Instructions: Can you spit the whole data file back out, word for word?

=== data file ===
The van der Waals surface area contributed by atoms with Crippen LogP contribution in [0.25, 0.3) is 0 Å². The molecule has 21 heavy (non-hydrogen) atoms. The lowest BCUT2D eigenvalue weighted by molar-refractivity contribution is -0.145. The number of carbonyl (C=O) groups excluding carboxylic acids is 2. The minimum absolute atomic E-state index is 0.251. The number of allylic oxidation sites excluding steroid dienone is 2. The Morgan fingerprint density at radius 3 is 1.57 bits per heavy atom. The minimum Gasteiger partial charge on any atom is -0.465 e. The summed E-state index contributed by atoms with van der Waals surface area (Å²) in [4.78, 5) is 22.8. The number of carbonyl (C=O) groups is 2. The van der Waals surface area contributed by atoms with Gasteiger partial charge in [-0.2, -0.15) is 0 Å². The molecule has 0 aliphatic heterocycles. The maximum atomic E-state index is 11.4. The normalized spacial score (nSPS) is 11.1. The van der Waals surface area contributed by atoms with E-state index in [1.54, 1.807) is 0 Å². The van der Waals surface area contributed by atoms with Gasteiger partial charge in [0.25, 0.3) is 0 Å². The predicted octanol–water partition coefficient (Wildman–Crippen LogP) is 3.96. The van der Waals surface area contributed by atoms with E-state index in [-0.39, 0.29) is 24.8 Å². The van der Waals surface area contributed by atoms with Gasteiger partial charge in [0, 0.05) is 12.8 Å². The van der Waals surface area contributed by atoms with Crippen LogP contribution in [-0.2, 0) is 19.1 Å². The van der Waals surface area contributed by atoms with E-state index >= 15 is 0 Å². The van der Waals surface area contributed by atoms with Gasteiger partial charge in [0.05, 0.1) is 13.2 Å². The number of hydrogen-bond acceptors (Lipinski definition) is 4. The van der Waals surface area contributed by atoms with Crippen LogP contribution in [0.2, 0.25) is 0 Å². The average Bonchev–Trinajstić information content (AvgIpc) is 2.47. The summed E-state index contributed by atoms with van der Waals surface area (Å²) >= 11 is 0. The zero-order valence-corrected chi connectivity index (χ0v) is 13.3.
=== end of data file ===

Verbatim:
The van der Waals surface area contributed by atoms with Crippen LogP contribution in [0.25, 0.3) is 0 Å². The molecule has 21 heavy (non-hydrogen) atoms. The lowest BCUT2D eigenvalue weighted by molar-refractivity contribution is -0.145. The number of carbonyl (C=O) groups excluding carboxylic acids is 2. The minimum absolute atomic E-state index is 0.251. The number of allylic oxidation sites excluding steroid dienone is 2. The Morgan fingerprint density at radius 3 is 1.57 bits per heavy atom. The minimum Gasteiger partial charge on any atom is -0.465 e. The summed E-state index contributed by atoms with van der Waals surface area (Å²) in [4.78, 5) is 22.8. The number of carbonyl (C=O) groups is 2. The van der Waals surface area contributed by atoms with Gasteiger partial charge in [-0.2, -0.15) is 0 Å². The molecule has 0 aliphatic heterocycles. The maximum atomic E-state index is 11.4. The normalized spacial score (nSPS) is 11.1. The van der Waals surface area contributed by atoms with E-state index in [1.54, 1.807) is 0 Å². The van der Waals surface area contributed by atoms with Gasteiger partial charge in [0.25, 0.3) is 0 Å². The predicted octanol–water partition coefficient (Wildman–Crippen LogP) is 3.96. The van der Waals surface area contributed by atoms with E-state index in [-0.39, 0.29) is 24.8 Å². The van der Waals surface area contributed by atoms with Gasteiger partial charge in [0, 0.05) is 12.8 Å². The van der Waals surface area contributed by atoms with Crippen LogP contribution in [-0.2, 0) is 19.1 Å². The van der Waals surface area contributed by atoms with E-state index >= 15 is 0 Å². The van der Waals surface area contributed by atoms with Gasteiger partial charge in [0.05, 0.1) is 13.2 Å². The number of hydrogen-bond acceptors (Lipinski definition) is 4. The van der Waals surface area contributed by atoms with Crippen LogP contribution in [0.2, 0.25) is 0 Å². The average Bonchev–Trinajstić information content (AvgIpc) is 2.47. The summed E-state index contributed by atoms with van der Waals surface area (Å²) >= 11 is 0. The zero-order valence-corrected chi connectivity index (χ0v) is 13.3.